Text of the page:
So, there’s no question as to what the goal might be there. Illusion or delusion, the need for a realistic and responsible foreign policy in the part of the US with a deterrent threat cannot be overstated. For three decades, the US and Western nations have engaged in what naively in a policy of appeasement and the truth is that without the US, Europe will not provide Ukraine with what she needs to win the war. 

I’m not suggesting that there’s no help there, that there’s not been, but to win the war, we’ve ignored totalitarian tendencies and our foreign policy prescriptions presuming cooperation rather than competition.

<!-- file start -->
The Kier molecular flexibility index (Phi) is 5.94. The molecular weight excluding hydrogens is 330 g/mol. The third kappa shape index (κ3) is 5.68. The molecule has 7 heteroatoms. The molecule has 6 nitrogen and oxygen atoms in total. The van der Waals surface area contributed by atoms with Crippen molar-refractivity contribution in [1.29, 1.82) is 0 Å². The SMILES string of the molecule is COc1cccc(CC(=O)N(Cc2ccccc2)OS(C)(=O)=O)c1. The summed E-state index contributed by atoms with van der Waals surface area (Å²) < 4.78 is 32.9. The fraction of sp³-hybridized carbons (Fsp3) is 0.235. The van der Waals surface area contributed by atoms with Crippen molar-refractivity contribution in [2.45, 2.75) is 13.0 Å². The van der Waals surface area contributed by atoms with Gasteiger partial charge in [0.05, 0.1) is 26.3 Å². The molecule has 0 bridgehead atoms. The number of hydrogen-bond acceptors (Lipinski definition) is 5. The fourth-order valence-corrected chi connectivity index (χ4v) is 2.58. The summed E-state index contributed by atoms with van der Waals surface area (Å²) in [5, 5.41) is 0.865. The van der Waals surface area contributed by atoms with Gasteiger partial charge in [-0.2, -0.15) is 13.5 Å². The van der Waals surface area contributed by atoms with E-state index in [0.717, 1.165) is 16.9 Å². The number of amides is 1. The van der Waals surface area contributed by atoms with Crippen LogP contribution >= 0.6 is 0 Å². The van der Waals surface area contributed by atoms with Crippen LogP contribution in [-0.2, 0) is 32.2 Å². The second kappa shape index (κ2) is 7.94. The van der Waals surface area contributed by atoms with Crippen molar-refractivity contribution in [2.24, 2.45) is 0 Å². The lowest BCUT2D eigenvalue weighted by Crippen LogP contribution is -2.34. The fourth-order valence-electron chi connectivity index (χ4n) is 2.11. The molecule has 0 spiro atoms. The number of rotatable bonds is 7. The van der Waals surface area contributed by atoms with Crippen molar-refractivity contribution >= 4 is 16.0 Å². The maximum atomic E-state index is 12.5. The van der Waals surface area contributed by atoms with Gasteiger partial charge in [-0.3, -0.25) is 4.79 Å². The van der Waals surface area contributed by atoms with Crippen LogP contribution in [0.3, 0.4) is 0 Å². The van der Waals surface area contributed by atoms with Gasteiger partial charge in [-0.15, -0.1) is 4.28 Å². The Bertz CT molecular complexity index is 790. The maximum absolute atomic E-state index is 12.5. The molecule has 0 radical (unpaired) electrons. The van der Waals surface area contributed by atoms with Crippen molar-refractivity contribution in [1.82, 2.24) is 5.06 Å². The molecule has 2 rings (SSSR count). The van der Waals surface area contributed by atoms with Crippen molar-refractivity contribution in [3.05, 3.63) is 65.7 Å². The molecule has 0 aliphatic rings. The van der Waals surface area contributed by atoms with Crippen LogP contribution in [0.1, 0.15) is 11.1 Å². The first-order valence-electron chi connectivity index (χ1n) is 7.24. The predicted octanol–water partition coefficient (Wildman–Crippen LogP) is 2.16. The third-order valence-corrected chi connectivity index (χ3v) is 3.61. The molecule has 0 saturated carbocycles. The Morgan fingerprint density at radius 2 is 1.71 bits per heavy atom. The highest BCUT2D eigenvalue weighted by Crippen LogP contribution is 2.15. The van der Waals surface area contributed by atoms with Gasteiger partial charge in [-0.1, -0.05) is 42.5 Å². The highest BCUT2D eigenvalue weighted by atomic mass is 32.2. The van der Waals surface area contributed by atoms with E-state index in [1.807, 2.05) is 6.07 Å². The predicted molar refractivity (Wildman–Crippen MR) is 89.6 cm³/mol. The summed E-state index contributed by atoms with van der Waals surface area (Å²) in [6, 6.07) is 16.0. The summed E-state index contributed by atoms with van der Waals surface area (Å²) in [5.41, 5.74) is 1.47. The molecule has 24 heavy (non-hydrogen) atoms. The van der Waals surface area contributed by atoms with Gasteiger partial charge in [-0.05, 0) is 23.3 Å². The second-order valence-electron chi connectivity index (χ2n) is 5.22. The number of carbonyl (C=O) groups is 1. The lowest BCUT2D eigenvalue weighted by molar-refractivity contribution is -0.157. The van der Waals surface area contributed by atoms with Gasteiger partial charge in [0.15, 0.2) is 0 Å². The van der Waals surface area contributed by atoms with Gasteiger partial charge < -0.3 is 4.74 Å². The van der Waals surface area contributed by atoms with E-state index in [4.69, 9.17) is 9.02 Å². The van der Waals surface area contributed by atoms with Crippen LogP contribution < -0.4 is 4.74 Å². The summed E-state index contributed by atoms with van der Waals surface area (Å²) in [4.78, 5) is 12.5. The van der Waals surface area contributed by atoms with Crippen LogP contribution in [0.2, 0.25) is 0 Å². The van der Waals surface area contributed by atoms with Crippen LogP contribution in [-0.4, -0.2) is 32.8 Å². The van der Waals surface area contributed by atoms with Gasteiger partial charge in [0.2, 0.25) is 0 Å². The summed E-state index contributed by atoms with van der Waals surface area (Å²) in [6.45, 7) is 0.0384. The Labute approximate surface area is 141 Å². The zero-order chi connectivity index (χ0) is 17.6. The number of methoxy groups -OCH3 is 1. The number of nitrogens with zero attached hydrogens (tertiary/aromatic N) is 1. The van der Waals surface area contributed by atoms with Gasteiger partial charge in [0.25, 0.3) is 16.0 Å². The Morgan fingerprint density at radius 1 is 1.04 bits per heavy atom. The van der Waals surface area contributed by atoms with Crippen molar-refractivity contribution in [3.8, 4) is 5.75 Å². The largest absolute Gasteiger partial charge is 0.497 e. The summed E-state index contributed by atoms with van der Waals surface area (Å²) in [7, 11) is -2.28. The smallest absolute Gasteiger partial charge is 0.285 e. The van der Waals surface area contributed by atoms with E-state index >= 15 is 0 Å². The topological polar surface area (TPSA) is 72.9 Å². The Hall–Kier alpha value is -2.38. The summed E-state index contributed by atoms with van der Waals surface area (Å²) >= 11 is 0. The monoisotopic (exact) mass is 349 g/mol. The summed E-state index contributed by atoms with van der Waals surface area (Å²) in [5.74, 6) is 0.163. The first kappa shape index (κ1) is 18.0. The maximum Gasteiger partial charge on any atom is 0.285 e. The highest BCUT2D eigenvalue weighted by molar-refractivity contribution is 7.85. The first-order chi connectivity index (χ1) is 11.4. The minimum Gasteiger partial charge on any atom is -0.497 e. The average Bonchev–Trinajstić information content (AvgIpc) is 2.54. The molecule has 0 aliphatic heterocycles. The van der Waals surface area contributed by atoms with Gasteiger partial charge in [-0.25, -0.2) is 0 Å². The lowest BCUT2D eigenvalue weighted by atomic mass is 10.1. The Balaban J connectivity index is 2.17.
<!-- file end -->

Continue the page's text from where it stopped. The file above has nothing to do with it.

Alas, we are faced with the undeniable fact of what the Cold War never ceased to exist. It is simply assumed new proportions the totalitarian threat merely grew subversively while we slept. Nuclear deterrence, which was needed 60 years ago, is needed today even when we’ve ignored the threat expressed by China, Iran, North Korea, and now totalitarian Russia. And of course, the UN has become a veritable laughing stock, has it not? As rogue nations have thumbed their noses at any and all attempts to restrain nuclear proliferation. 

Part two, if you’re following on the outline almost three decades ago and roughly concurrent with the Rwanda bloodbath… Does anyone in the room remember that? Wow.